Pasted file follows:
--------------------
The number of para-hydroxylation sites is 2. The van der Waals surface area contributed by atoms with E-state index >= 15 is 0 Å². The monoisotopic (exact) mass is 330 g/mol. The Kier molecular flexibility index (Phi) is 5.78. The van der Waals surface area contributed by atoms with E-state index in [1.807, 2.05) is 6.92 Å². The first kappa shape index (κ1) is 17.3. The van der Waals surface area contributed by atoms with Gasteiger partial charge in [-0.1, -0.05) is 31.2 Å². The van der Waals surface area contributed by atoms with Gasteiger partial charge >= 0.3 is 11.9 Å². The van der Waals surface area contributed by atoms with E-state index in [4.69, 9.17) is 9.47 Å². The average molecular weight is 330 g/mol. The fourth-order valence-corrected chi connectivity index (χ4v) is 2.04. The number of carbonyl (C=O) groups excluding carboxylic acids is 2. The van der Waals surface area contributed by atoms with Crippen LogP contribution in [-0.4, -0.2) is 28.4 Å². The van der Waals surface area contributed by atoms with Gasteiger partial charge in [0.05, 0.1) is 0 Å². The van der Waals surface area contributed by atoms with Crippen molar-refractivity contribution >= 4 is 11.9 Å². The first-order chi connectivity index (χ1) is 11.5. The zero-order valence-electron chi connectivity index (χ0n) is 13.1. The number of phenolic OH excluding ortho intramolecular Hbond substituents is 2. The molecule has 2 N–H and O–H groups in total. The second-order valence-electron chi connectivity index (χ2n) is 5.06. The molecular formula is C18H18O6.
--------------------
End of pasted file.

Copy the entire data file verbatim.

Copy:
The number of para-hydroxylation sites is 2. The van der Waals surface area contributed by atoms with E-state index >= 15 is 0 Å². The monoisotopic (exact) mass is 330 g/mol. The Kier molecular flexibility index (Phi) is 5.78. The van der Waals surface area contributed by atoms with E-state index in [1.807, 2.05) is 6.92 Å². The first kappa shape index (κ1) is 17.3. The van der Waals surface area contributed by atoms with Gasteiger partial charge in [-0.1, -0.05) is 31.2 Å². The van der Waals surface area contributed by atoms with Gasteiger partial charge >= 0.3 is 11.9 Å². The van der Waals surface area contributed by atoms with E-state index in [4.69, 9.17) is 9.47 Å². The average molecular weight is 330 g/mol. The fourth-order valence-corrected chi connectivity index (χ4v) is 2.04. The number of carbonyl (C=O) groups excluding carboxylic acids is 2. The van der Waals surface area contributed by atoms with Crippen LogP contribution in [-0.4, -0.2) is 28.4 Å². The van der Waals surface area contributed by atoms with Gasteiger partial charge in [0.05, 0.1) is 0 Å². The van der Waals surface area contributed by atoms with Crippen molar-refractivity contribution >= 4 is 11.9 Å². The first-order chi connectivity index (χ1) is 11.5. The zero-order valence-electron chi connectivity index (χ0n) is 13.1. The number of phenolic OH excluding ortho intramolecular Hbond substituents is 2. The molecule has 2 N–H and O–H groups in total. The second-order valence-electron chi connectivity index (χ2n) is 5.06. The molecular formula is C18H18O6.